“Was not their mistake once more bred of the life of slavery that they had been living?—a life which was always looking upon everything, except mankind, animate and inanimate—‘nature,’ as people used to call it—as one thing, and mankind as another, it was natural to people thinking in this way, that they should try to make ‘nature’ their slave, since they thought ‘nature’ was something outside them” — William Morris

Monday, March 4, 2013

Nature Writing as Postmodernism

A commenter asks, "How would the injunction to silence be imposed?" concerning my interpretation of the "Everyone knows that nature writing is self-reflexive," namely "Stop talking about it, shhh!"

Well, hmm...it is its own imposition I guess.

Or you could stalk me for three years, online, culminating in a threat published in ISLE to pour rancid fat on my head, while distributing your email address. I have a copy of the police report I filed on that if you'd like to see it. They took it quite seriously.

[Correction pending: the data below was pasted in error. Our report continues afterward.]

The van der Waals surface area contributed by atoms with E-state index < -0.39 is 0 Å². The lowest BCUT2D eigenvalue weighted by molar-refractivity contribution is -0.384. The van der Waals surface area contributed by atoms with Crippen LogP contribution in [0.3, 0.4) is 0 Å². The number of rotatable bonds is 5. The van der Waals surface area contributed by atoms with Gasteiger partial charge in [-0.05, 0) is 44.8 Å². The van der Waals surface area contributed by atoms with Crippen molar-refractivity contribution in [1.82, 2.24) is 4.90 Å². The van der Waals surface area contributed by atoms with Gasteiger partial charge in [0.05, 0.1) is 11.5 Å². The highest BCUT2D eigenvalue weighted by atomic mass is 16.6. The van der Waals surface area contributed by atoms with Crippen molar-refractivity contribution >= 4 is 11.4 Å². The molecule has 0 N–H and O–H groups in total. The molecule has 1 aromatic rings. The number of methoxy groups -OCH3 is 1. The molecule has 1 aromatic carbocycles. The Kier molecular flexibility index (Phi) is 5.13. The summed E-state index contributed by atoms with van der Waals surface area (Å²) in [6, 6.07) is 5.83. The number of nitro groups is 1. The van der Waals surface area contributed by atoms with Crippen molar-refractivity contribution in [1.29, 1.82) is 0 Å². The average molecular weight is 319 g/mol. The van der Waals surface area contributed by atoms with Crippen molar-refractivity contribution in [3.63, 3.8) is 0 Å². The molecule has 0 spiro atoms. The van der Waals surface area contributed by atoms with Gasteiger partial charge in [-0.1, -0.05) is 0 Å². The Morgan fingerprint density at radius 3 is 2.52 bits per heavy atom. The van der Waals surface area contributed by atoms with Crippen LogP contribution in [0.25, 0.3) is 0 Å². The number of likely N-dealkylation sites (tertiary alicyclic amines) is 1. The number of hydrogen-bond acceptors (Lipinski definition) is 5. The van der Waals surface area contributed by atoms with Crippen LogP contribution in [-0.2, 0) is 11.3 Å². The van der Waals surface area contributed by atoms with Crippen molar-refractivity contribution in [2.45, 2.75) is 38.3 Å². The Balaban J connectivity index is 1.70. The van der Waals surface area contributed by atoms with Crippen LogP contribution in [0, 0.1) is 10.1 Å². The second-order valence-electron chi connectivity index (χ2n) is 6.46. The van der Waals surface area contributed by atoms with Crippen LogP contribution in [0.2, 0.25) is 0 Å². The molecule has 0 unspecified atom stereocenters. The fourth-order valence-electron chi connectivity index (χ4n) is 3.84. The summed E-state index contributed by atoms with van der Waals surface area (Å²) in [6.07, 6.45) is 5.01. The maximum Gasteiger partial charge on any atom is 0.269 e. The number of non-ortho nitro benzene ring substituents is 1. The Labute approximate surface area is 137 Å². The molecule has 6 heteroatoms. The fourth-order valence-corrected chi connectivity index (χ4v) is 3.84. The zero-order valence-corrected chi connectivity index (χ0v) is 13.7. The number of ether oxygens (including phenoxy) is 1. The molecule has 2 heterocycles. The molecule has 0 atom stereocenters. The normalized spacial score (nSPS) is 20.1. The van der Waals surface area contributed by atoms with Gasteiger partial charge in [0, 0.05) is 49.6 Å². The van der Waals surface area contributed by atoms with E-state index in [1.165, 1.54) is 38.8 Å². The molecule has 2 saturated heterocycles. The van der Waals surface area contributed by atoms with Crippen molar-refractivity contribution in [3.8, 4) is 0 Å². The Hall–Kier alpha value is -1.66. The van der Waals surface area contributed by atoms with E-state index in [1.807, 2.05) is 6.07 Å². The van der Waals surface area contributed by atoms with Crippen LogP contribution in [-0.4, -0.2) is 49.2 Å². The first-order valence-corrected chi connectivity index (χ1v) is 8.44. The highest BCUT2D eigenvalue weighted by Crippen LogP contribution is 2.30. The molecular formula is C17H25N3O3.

Still not convinced?

Again, this beautifully proves my point. Nature writing can't stand to be seen as a discourse that is narrated, like every other one, because the precise game is to hide that fact. So you get questioned for even slightly mentioning it.

And there is quite the blind spot about language in that question about imposition. An injunction just is an illocutionary statement that performs what it says, viz "Shut up!"

1 comment:

Anonymous said...

Stalked & threatened? ! Awful awful awful. With animal fat? That's viciously, scarily apropos to do to a vegan. God.
I've been on the receiving end of hostility from the agriculture faculty here, even had pork producers print off my blog and send it up the ranks of my university. Crazy shit for us literature scholars....
But threatened with burning by animal fat? No.